In order to achieve a frequency invariant response, we may optimize the array’s coefficients directly with respect to the desired response. However, this is not a practical approach for large arrays. Moreover, for two or three-dimensional arrays, even for a moderate size, the number of coefficients to be optimized can be extremely large and it is almost impossible to optimize them directly. In the planar array design example provided later, the number of coefficients is 32 × 32 × 32 = 32768. Another approach is harmonic nesting, where for a number of frequency bands, different subarrays with appropriate aperture and sensor spacing are operated [4,5,1,11]. This method can be based on frequency bin processing [4,5,1] or a decomposition into octave bands by means of filter banks . Subsequently, each octave band or group of frequency bins lying within one octave draws their inputs from one specific subarray. While the resulting beam pattern is octave-independent, the spatial resolution within an octave band is still dependent on frequency.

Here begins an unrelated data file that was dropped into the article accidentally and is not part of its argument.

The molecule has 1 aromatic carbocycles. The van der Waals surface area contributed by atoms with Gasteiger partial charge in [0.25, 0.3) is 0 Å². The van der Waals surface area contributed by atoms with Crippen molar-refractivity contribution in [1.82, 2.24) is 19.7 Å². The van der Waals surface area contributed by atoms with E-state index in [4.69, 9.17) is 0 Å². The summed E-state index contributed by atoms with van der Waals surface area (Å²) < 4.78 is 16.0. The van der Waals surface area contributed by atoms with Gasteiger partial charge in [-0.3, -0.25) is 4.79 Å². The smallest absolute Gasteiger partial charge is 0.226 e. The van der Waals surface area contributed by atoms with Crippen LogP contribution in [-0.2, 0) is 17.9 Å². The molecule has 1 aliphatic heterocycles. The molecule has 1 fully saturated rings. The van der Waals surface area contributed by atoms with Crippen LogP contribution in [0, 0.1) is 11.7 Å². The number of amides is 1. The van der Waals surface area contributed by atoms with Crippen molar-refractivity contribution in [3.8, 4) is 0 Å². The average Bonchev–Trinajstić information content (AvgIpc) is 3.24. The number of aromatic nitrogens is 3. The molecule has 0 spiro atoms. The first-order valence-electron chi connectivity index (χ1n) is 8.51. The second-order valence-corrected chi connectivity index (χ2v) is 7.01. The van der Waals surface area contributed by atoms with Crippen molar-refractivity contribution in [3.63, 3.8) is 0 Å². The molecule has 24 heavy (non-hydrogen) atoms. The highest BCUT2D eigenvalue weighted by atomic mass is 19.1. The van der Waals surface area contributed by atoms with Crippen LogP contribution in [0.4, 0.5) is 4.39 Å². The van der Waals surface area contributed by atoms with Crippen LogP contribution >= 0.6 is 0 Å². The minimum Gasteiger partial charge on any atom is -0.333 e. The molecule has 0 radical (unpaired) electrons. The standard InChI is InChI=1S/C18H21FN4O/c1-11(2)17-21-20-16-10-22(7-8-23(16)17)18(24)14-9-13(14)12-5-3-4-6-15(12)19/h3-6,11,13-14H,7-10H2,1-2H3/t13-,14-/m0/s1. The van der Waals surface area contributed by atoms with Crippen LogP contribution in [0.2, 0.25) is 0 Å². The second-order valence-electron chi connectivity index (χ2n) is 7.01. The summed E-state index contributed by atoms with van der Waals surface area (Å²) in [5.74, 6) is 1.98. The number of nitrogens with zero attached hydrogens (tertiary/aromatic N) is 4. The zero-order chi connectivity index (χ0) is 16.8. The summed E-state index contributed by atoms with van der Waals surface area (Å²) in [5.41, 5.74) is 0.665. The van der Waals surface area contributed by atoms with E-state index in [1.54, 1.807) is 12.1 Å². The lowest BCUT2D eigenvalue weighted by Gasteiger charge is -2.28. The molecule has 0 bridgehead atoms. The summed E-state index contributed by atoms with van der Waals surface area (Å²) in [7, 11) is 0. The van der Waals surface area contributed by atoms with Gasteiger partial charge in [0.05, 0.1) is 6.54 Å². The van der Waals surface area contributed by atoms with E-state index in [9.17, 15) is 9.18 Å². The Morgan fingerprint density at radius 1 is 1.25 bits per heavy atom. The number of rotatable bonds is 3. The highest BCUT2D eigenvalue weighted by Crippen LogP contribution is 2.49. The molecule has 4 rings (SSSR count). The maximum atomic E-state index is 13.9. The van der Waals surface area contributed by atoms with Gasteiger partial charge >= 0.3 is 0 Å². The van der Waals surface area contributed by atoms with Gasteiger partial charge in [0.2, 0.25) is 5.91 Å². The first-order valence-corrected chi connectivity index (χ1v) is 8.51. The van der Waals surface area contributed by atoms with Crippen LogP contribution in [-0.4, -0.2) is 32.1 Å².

Magnetic theory, and its principles and practices, have been well studied. Because of this, many modern technical embodiments already exist — including medical applications, wireless identifications, thermal processes, and audio and video processing [1-5]. Additionally, magnetic theory can also be used for object location and tracking. This paper will present a novel technique to track the position and orientation of a high speed magnetic source in three-dimensional space with a detectable range exceeding three feet. Additionally, this system will operate in the presence of environmental magnetic noise. The paper will focus on a permanent magnetic (DC) source, but the same principles could be used for a variety of magnetic source signatures.